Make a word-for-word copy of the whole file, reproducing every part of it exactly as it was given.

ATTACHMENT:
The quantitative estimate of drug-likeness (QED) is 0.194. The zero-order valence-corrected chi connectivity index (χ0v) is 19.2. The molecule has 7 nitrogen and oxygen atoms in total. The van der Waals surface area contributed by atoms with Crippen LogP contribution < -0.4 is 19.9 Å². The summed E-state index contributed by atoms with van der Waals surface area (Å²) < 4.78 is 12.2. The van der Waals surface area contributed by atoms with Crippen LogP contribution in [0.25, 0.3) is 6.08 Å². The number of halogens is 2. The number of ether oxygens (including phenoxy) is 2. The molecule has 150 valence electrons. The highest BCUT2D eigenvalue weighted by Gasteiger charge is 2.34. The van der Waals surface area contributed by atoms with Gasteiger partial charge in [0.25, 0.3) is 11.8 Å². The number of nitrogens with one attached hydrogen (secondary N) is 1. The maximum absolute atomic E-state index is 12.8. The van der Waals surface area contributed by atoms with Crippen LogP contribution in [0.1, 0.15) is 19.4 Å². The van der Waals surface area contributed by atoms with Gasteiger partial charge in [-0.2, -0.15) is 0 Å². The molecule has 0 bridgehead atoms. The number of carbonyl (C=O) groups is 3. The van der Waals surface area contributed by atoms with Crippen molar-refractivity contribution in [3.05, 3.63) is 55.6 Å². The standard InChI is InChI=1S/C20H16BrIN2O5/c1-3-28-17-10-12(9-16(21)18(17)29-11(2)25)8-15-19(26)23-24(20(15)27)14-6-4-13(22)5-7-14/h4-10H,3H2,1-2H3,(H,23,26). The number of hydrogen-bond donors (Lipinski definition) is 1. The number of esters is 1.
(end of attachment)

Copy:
The quantitative estimate of drug-likeness (QED) is 0.194. The zero-order valence-corrected chi connectivity index (χ0v) is 19.2. The molecule has 7 nitrogen and oxygen atoms in total. The van der Waals surface area contributed by atoms with Crippen LogP contribution < -0.4 is 19.9 Å². The summed E-state index contributed by atoms with van der Waals surface area (Å²) < 4.78 is 12.2. The van der Waals surface area contributed by atoms with Crippen LogP contribution in [0.25, 0.3) is 6.08 Å². The number of halogens is 2. The number of ether oxygens (including phenoxy) is 2. The molecule has 150 valence electrons. The highest BCUT2D eigenvalue weighted by Gasteiger charge is 2.34. The van der Waals surface area contributed by atoms with Gasteiger partial charge in [0.25, 0.3) is 11.8 Å². The number of nitrogens with one attached hydrogen (secondary N) is 1. The maximum absolute atomic E-state index is 12.8. The van der Waals surface area contributed by atoms with Crippen LogP contribution in [0.1, 0.15) is 19.4 Å². The van der Waals surface area contributed by atoms with Gasteiger partial charge in [-0.2, -0.15) is 0 Å². The molecule has 0 bridgehead atoms. The number of carbonyl (C=O) groups is 3. The van der Waals surface area contributed by atoms with Crippen molar-refractivity contribution in [3.05, 3.63) is 55.6 Å². The standard InChI is InChI=1S/C20H16BrIN2O5/c1-3-28-17-10-12(9-16(21)18(17)29-11(2)25)8-15-19(26)23-24(20(15)27)14-6-4-13(22)5-7-14/h4-10H,3H2,1-2H3,(H,23,26). The number of hydrogen-bond donors (Lipinski definition) is 1. The number of esters is 1.